Georges and Anne are an octogenarian couple. They are cultivated, retired music teachers. Their daughter, also a musician, lives in Britain with her family. One day, Anne has a stroke, and the couple's bond of love is severely tested.
Military dictator Augusto Pinochet calls for a referendum to decide his permanence in power in 1988, the leaders of the opposition persuade a young daring advertising executive - René Saavedra - to head their campaign. With limited resources and under the constant scrutiny of the despot's watchmen, Saavedra and his team conceive of a bold plan to win the election and free their country from oppression. Written by
First, let me start by saying that some knowledge of the events depicted in this film would come useful. I'm Chilean and lived in the country at the time so I knew what to expect, but foreigners and especially younger audiences might not. Back in 1989, there was a referendum to decide if Augusto Pinochet, Chile's dictator for the past 15 years, would stay on for another 8 or democratic elections would be held instead. The choices were "YES" for 8 more years of military dictatorship and "NO" for democratic elections to be held at the end of 1989. This film is a depiction of the political, social and creative aspects that shaped the ad campaign created by those who supported the option "NO" (hence the title of the film) the problems they faced in creating it and the memorable result achieved.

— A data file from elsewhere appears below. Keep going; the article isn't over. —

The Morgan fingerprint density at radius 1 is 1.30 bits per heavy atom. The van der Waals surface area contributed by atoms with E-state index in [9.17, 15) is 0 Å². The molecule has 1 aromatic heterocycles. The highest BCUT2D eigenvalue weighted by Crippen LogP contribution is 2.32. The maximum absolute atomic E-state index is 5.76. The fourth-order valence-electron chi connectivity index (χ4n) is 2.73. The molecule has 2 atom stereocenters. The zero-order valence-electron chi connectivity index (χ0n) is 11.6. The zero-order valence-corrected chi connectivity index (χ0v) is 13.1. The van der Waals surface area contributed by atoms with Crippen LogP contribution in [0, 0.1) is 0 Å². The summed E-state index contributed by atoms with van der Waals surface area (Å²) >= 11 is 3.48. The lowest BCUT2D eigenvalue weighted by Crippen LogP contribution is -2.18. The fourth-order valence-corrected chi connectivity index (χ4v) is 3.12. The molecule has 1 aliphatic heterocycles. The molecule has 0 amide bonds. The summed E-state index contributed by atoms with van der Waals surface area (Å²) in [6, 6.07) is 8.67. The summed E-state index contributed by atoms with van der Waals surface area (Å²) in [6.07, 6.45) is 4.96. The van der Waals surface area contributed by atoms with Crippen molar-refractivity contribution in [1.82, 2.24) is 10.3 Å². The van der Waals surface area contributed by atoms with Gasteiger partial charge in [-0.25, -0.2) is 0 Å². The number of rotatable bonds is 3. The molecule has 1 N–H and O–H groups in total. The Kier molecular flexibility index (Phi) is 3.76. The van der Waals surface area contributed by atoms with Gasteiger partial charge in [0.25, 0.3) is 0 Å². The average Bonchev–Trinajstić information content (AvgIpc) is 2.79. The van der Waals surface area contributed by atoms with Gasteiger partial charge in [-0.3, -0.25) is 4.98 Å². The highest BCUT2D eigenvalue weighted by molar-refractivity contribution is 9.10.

Of course, there were several other aspects that sealed Pinochet's fate as President besides a creative ad campaign, but this movie is a worthy effort to show how a country really came together and changed its destiny focusing on joy and creativity and trying to leave behind fear and anger. It's filmed video-style which really gives it an 80s look and feel; there are several real-life images and video clips which are a nice treat, because they show what the charged social atmosphere was really like back in those months. You don't need to be a Chilean to like this movie; the script and acting are top-notch and it's not a propagandistic film at all. I actually thought it was pretty objective considering this is really a polarizing subject matter in my country; the audience laughed several times and seemed to truly enjoy it. For film lovers in general, it's an intelligent piece of cinema; for History buffs an objective perspective on how things went down. For everybody else, a fun film to watch regardless. I recommend it hands down.
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